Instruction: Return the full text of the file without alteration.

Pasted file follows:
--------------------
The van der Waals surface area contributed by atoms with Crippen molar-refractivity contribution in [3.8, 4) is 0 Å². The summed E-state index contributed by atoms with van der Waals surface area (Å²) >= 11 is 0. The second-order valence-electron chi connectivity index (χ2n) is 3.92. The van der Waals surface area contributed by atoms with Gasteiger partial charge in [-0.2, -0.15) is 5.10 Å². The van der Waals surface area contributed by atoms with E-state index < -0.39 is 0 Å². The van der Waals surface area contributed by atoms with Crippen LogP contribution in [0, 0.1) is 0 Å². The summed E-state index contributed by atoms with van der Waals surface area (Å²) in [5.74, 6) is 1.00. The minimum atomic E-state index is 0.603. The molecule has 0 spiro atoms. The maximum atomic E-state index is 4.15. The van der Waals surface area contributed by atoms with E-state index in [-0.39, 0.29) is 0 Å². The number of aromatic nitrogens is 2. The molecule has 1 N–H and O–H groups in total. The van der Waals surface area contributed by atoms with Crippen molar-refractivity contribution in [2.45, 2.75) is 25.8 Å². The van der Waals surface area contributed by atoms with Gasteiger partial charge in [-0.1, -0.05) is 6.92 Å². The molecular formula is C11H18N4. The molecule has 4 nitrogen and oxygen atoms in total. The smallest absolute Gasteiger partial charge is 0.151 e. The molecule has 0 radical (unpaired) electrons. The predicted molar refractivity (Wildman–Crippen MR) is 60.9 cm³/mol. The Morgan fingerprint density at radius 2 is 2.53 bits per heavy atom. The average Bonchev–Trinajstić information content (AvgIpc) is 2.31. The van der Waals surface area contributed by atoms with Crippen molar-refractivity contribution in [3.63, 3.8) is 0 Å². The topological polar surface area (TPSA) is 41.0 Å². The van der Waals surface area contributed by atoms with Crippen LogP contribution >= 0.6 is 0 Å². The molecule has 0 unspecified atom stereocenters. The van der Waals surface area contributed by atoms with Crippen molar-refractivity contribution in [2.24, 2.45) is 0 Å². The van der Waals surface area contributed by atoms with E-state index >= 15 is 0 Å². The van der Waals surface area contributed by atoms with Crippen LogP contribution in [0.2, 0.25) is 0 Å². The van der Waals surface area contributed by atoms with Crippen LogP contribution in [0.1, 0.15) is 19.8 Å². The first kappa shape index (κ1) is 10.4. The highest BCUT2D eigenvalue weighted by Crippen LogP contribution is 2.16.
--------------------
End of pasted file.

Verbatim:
The van der Waals surface area contributed by atoms with Crippen molar-refractivity contribution in [3.8, 4) is 0 Å². The summed E-state index contributed by atoms with van der Waals surface area (Å²) >= 11 is 0. The second-order valence-electron chi connectivity index (χ2n) is 3.92. The van der Waals surface area contributed by atoms with Gasteiger partial charge in [-0.2, -0.15) is 5.10 Å². The van der Waals surface area contributed by atoms with E-state index < -0.39 is 0 Å². The van der Waals surface area contributed by atoms with Crippen LogP contribution in [0, 0.1) is 0 Å². The summed E-state index contributed by atoms with van der Waals surface area (Å²) in [5.74, 6) is 1.00. The minimum atomic E-state index is 0.603. The molecule has 0 spiro atoms. The maximum atomic E-state index is 4.15. The van der Waals surface area contributed by atoms with E-state index in [-0.39, 0.29) is 0 Å². The number of aromatic nitrogens is 2. The molecule has 1 N–H and O–H groups in total. The van der Waals surface area contributed by atoms with Crippen molar-refractivity contribution in [2.45, 2.75) is 25.8 Å². The van der Waals surface area contributed by atoms with Gasteiger partial charge in [-0.1, -0.05) is 6.92 Å². The molecular formula is C11H18N4. The molecule has 4 nitrogen and oxygen atoms in total. The smallest absolute Gasteiger partial charge is 0.151 e. The molecule has 0 radical (unpaired) electrons. The predicted molar refractivity (Wildman–Crippen MR) is 60.9 cm³/mol. The Morgan fingerprint density at radius 2 is 2.53 bits per heavy atom. The average Bonchev–Trinajstić information content (AvgIpc) is 2.31. The van der Waals surface area contributed by atoms with Crippen molar-refractivity contribution in [3.63, 3.8) is 0 Å². The topological polar surface area (TPSA) is 41.0 Å². The van der Waals surface area contributed by atoms with Crippen LogP contribution >= 0.6 is 0 Å². The molecule has 0 unspecified atom stereocenters. The van der Waals surface area contributed by atoms with Crippen molar-refractivity contribution in [2.24, 2.45) is 0 Å². The van der Waals surface area contributed by atoms with E-state index >= 15 is 0 Å². The van der Waals surface area contributed by atoms with Crippen LogP contribution in [0.2, 0.25) is 0 Å². The van der Waals surface area contributed by atoms with Crippen LogP contribution in [0.1, 0.15) is 19.8 Å². The first kappa shape index (κ1) is 10.4. The highest BCUT2D eigenvalue weighted by Crippen LogP contribution is 2.16.